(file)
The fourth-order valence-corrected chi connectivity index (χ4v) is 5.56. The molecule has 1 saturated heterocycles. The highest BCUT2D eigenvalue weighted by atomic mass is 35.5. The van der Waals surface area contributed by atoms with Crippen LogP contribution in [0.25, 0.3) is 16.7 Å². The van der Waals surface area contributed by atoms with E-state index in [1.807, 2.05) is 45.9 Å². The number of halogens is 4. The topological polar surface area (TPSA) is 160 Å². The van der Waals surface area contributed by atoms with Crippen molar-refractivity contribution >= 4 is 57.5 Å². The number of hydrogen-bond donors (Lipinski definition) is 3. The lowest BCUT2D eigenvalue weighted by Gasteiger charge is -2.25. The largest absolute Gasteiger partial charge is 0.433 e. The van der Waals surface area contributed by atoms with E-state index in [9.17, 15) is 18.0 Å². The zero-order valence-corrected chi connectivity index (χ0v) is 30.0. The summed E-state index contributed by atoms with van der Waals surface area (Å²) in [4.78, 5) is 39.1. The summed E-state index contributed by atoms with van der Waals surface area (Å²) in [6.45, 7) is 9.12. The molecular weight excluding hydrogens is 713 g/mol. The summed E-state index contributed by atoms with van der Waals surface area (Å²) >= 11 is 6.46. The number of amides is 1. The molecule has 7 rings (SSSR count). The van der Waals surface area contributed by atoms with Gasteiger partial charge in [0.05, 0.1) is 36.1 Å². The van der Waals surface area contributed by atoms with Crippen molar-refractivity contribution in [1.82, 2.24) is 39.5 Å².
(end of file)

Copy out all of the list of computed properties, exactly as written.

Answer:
The fourth-order valence-corrected chi connectivity index (χ4v) is 5.56. The molecule has 1 saturated heterocycles. The highest BCUT2D eigenvalue weighted by atomic mass is 35.5. The van der Waals surface area contributed by atoms with Crippen LogP contribution in [0.25, 0.3) is 16.7 Å². The van der Waals surface area contributed by atoms with E-state index in [1.807, 2.05) is 45.9 Å². The number of halogens is 4. The topological polar surface area (TPSA) is 160 Å². The van der Waals surface area contributed by atoms with Crippen molar-refractivity contribution >= 4 is 57.5 Å². The number of hydrogen-bond donors (Lipinski definition) is 3. The lowest BCUT2D eigenvalue weighted by Gasteiger charge is -2.25. The largest absolute Gasteiger partial charge is 0.433 e. The van der Waals surface area contributed by atoms with E-state index in [9.17, 15) is 18.0 Å². The zero-order valence-corrected chi connectivity index (χ0v) is 30.0. The summed E-state index contributed by atoms with van der Waals surface area (Å²) in [4.78, 5) is 39.1. The summed E-state index contributed by atoms with van der Waals surface area (Å²) in [6.45, 7) is 9.12. The molecular weight excluding hydrogens is 713 g/mol. The summed E-state index contributed by atoms with van der Waals surface area (Å²) >= 11 is 6.46. The number of amides is 1. The molecule has 7 rings (SSSR count). The van der Waals surface area contributed by atoms with Gasteiger partial charge in [0.05, 0.1) is 36.1 Å². The van der Waals surface area contributed by atoms with Crippen molar-refractivity contribution in [1.82, 2.24) is 39.5 Å².